Big Mother 40 and Render Harmless by Marc Liebman

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After I finished reading Cherubs-2, Marc Liebman’s book that was billed as the third in a series with Lt. Josh Haman as the main character, I looked up other books in the series, which I swiftly realized were written and published earlier than the third book. I’m not bothered by reading series novels out of the sequence they were published, especially when they were written out of chronological sequence.

Big Mother 40 (Fireship Press, 402 pp., $19.95, paper; $7.50, Kindle) is another great read from Liebman—a retired Navy captain who served in the Vietnam War. This one focuses on the use of Navy helicopters in rescue operations during the war. Of course, there is also a military adventure story to go along with the education in how Navy helicopters were used in rescue missions in Vietnam.

Render Harmless (Fireship, 544., pp., $21.95, paper; $6.50, Kindle) finds Lt. Haman on an exchange with Fleet Air Arm in 1976 when the Red Hand starts setting off car bombs. There is lots of detail on car bombs, but not enough detail that I felt able to build and safely detonate one when I finished this exciting thriller.

Those who enjoyed any one of Marc Liebman’s novels featuring Josh Haman are more than likely to enjoy all of the rest of them as well.

I know I did.

The author’s website is MarcLiebman.com

—David Willson

Some Rise by Sin by Philip Caputo

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The novelist Philip Caputo served as a Marine lieutenant in the Vietnam and is best known for his classic memoir, A Rumor of War, which was published in 1977 and has remained in print since then.  He’s written another Vietnam War novel, Indian Country, his latest book, Some Rise by Sin (Henry Holt, 352 pp., $28, hardcover; $14.99, Kindle) is set in the Mexican village of San Patricio beset by a war between a brutal drug cartel and the Mexican Army and the police.  It is often hard to tell who is who.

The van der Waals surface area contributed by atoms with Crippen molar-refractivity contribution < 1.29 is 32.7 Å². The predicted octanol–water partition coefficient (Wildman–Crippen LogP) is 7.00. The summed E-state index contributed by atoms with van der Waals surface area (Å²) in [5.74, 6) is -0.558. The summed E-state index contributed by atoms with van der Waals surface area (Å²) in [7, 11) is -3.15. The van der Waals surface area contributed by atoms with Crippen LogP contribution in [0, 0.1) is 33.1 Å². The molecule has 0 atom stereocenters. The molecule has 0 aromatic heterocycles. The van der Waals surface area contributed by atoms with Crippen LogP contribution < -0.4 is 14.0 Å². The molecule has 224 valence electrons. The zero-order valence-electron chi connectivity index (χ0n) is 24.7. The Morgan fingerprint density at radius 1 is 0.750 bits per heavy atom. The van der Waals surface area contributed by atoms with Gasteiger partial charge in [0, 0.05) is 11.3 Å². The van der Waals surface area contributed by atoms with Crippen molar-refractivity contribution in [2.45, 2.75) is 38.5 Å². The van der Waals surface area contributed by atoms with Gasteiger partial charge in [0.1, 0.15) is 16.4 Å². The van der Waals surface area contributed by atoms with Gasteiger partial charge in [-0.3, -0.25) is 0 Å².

Padre Timothy Riordan is an American missionary priest who has been sent to Mexico more as a punishment than anything else. He buddies up with Lisette Moreno, an American doctor who ministers to the villagers’ health rather than their souls. Her lesbian love affair with artist Pamela Childress adds drama to her life in the village.

From the first page of this novel, the main characters seem headed for a cliff they must inevitably tumble over. It’s no surprise when a real cliff appears in the narrative. Padre Tim is the most tortured soul I’ve encountered in modern lit in a long, long time.

At first I thought that the references to the Vietnam War would be a leit motif that would continue throughout the novel, but I was wrong. Very early in the book we learn that Padre Tim had an elder brother, Sean, who had won a Bronze Star for valor in Vietnam. A few pages later we learn that Sean had come home from Vietnam with eyes coated “in a hard finish that had cracked, like old lacquer, allowing an underlying sorrow to bleed through.”

The next time we encounter Sean, he is paraphrased as saying this about the Vietnam War: “It was the place where you found out that you weren’t who you thought you were.”

Padre Tim is learning in Mexico that who he’d thought he was had been a lie fabricated out of pride. His struggle to figure out how and why an all-loving God allowed—and seemed to encourage—the existence of evil was fated to fail, and to bring down his work as a missionary.

There were no more references to the Vietnam War after that, other than a brief mention that the helicopters and piles of weapons in Vietnam continued to be used by police, soldiers, and drug traffickers.hires-philip-caputo-2017-by-michael-priest-photography-1

The rest of the novel is held together by the suffering of Padre Tim.  Caputo portrays Tim’s suffering every bit as well as Graham Greene would have done were Tim a whiskey priest.   Caputo tells a powerful story in this novel, so powerful that I believed every word of it and figured that he based this narrative on actual events in Mexico.

I highly recommend this new novel by this master story teller who has honed his gift for many decades and is totally on his game in this book.

The author’s website is http://www.philipcaputo.com/

—David Willson

June 17, 1967: Battle of Xom Bo II by David Hearne